In search of story

January 30.21: Coping


Grandma’s kitchen clock

ticked crisply like a snare drum,

by day blended in the rhythm of work,

by night echoed

through the bedded house

while the rite of springs squeaked under me,

percussive, brassy,

objecting, it seemed,

to my child’s weight.

A bare light bulb

dangling on thick black cord


over the bed,

beyond my reach

even when I stood


on the jello mattress.

Grandma reached up

and turned it off herself,

then slipper-padded out.

Her bedroom a whole dining room

and kitchen away,

sly-eyed shadows deepened

around me

in borrowed bed

where once my aunts were little girls.

In the sleep breath of her house,

Ivory soap.

Now, as COVID blurs days into nights,

and nights into days,

my clock ticks crisply like a snare drum.



11 thoughts on “January 30.21: Coping

  1. I was reading and remembering all at the same time. For several years at my grandparent’s farm, I slept on a twin sized feathered mattress. It makes me smile just to think about it. The bedroom was on the second floor and was pretty scary for a young child. There also was no heat except for the round, metal, plate-sized grate in the floor that allowed heat to rise from the first floor of the farm house. When I got up, I didn’t dawdle but headed down for those donuts fried in lard that I smelled through the grate. ๐Ÿ™‚ With regard to the clock, it reminded me of a family relative who liked cat clocks. When we’d visit, there would be a cat clock with the tail moving in every room. Creeped me out. ๐Ÿ™‚ Happy Saturday, friend. Wicked cold here but supposedly we’re getting some sunshine which will mentally warm me up at least. ๐Ÿ™‚

    • Thank you! I am sitting here laughing out loud at your comment about being creeped out! I can only imagine the horrors of a cat clock in every room! I have seen such clocks in the Vermont Country Store catalog and wondered about them. So it was your relative who made them famous. “A chicken in every pot and a cat clock in every room” would have made a great campaign slogan. I love the image of the grate with the doughnut fragrance wafting up! And I can believe you didn’t dawdle when you got up on a winter morning. I bet that room felt as though it was right outdoors. Just like the cold outside your windows right now! I hope you get that sun; you are so right about how it warms us mentally. Happy Saturday to you too, Judy!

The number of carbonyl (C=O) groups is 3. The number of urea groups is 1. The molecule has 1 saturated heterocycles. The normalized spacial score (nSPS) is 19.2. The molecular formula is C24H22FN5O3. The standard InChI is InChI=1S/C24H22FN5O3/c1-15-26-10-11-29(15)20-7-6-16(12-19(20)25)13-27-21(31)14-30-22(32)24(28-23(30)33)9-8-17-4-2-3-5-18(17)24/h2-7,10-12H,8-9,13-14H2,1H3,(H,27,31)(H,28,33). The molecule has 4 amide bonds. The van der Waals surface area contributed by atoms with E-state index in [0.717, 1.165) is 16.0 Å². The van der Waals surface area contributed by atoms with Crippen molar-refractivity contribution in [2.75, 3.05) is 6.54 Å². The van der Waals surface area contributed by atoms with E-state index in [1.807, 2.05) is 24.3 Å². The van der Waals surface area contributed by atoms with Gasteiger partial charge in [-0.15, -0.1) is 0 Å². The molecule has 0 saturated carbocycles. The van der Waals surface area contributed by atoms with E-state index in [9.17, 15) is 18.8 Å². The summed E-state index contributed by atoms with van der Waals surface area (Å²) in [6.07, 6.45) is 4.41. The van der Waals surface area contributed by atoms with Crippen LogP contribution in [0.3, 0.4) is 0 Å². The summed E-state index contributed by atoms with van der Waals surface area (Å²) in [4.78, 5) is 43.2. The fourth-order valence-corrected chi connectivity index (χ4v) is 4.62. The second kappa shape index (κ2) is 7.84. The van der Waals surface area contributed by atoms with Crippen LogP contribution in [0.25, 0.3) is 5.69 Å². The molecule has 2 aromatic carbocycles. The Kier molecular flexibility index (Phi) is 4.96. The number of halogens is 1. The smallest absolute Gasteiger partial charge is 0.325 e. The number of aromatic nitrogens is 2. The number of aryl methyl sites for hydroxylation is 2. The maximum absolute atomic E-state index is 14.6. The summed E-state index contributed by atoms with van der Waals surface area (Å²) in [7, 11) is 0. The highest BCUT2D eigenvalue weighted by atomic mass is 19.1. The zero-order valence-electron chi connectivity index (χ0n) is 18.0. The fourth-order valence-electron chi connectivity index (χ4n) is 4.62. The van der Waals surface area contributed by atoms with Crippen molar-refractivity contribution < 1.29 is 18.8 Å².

• Besides the tail moving back and forth, the eyes moved too. I had to sit with my back to those things so I didn’t have to look at them. I think after Covid takes a backseat to life that there should be a gathering where we close our eyes and a ‘mature’ woman fries us up some nice chocolate donuts in some grease. You remember – they had to go on a tea towel to drain the grease before you ate them. If it kills us, it might just be worth it. ๐Ÿ™‚

      • What a way to go! Death by doughnut! My grandma used to make doughnuts, and my brother commented years later that they fell like lead into his stomach but were wonderful. I do remember that they had to drain but I don’t remember on what. However, I never had to look at cat clocks with eyes and tails that moved! Oh, no!

    • p.s. Thanks for reviving my memory of those grates! Grandma’s weren’t round, but they were a detail of her house I hadn’t thought of in a long time, so I was glad to be reminded of it. Those things we were so used to seeing often disappear in memory.

  2. Lovely memories, just lovely. Thank you.

  3. I loved the rite of springs and jingle-kneed / on the jello mattress, although it took me a while to remember jello is jelly. I have never liked a ticking clock, especially if I’m trying to sleep, so snare drum resonates too.

    • Thank you! I figured you’d catch the rite of springs, and I did wonder if the word “jello” might have meaning in other countries. Jello is mocked as a non-food by many here, but I am a proud jello enthusiast.

  4. You’ve captured the child’s perspective of a visit to grandma’s house beautifully, Maureen. And you had me at Ivory Soap (one of my favorite smells), although at my grandma’s house it was bacon grease and Jean Nate.

    • Thanks, Tamara! I have to say that bacon and anything at all would be fine with me, but I wouldn’t immediately think to pair it with Jean Nate. Very glad you understand about the Ivory soap.

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